Have you ever wanted to be able to pay your power bill or your cable bill using your Facebook account? No? How about giving one of your friends that $10 you owe them for losing a bet you made? What about giving Facebook MORE access to personal, highly sensitive information regarding your life? Would You do Your Banking Through Facebook?
Looks like Facebook wants to make these things a very real possibility. In fact, it’s already been done, with internal beta for Australia’s Commonwealth Bank. They have been testing the system out since March of this year, and plan on rolling it out to customers of the bank sometime in 2012. So if you’re an Aussie, and you have an account with Australia’s Commonwealth Bank, you get to be the world’s guinea pig!
Essentially what Facebook has done is figure out a way to gain more insight to your life, thereby making your data vastly more useful to potential advertisers. “Man, Eric sure does spend a lot of money at Frank’s Barbershop; let’s show him some advertisements for 10% off a haircut for new customers at Ted’s Barbershop!” Since I love getting my hair cut so often, and have a nearly infinite budget for this activity, I’m highly more likely to click this ad, and switch my barbershop from Frank’s to Ted’s. Ted’s money on that advertisement is well spent.
However, given Facebook’s prior history with security, along with their seemingly insatiable appetite to gather and keep your personal information, this seems like an awful idea for the end-user. Granted, we do not know what information will be given to Facebook in order to allow it to interact with the banking institution, but it seems likely the very least of the information it requires will be your routing and account numbers. Which, if gotten a hold of by the wrong hands, could be pretty devastating for you, or in my case, either Frank or Ted? The worst case scenario I could think about would be giving Facebook your online banking username and password. Given those items, even a person with extremely limited knowledge of financial institutions would be able to empty your account in a matter of seconds.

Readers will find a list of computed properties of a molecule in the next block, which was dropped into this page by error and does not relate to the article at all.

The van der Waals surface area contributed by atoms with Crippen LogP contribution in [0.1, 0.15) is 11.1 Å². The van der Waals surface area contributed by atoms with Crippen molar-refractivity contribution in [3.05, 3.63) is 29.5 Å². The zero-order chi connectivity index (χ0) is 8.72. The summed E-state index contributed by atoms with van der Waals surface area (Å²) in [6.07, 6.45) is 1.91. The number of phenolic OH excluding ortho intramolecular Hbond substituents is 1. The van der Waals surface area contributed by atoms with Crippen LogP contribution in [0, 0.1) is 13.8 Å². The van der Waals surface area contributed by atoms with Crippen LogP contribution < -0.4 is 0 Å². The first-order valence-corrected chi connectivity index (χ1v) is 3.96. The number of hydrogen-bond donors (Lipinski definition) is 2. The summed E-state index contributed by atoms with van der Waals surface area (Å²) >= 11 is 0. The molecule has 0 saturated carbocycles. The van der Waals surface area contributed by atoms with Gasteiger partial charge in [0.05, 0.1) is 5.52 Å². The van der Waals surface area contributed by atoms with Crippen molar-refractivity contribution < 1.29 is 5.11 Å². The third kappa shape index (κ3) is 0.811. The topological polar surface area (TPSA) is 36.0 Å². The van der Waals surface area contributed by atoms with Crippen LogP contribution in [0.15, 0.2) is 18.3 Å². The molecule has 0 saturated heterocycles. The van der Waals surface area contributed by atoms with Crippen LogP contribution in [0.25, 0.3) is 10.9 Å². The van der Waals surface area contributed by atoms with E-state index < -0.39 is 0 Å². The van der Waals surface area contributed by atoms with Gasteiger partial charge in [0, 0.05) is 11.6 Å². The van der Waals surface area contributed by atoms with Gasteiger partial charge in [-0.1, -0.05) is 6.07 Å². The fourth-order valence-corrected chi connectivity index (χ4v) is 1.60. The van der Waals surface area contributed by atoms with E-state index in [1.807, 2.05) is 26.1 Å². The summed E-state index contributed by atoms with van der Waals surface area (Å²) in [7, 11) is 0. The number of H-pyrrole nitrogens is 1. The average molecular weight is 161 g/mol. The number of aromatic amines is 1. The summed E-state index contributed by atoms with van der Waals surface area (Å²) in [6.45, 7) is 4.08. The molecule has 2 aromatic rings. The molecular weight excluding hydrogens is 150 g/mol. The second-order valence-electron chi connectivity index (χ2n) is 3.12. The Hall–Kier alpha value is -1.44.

With all that concern aside, the question I ask is…why? Are people really asking for this type of functionality? Why is Facebook trying to integrate with its users’ financial activity? Why can’t I just go to the power company’s website to pay my power bill? Or to the cable company’s website? Why can’t I just give Joe the ten dollars I owe him for not believing he could successfully complete the cinnamon challenge? Everyone I’ve talked to about this and every comment about this on the internet I’ve seen has been a collective “Oh Hell No“. I agree there. Facebook is great for what Facebook is: Staying social. My money should not be something social. I like my money, and my financial transactions right where they are now, where only my bank and I can see them. How about you?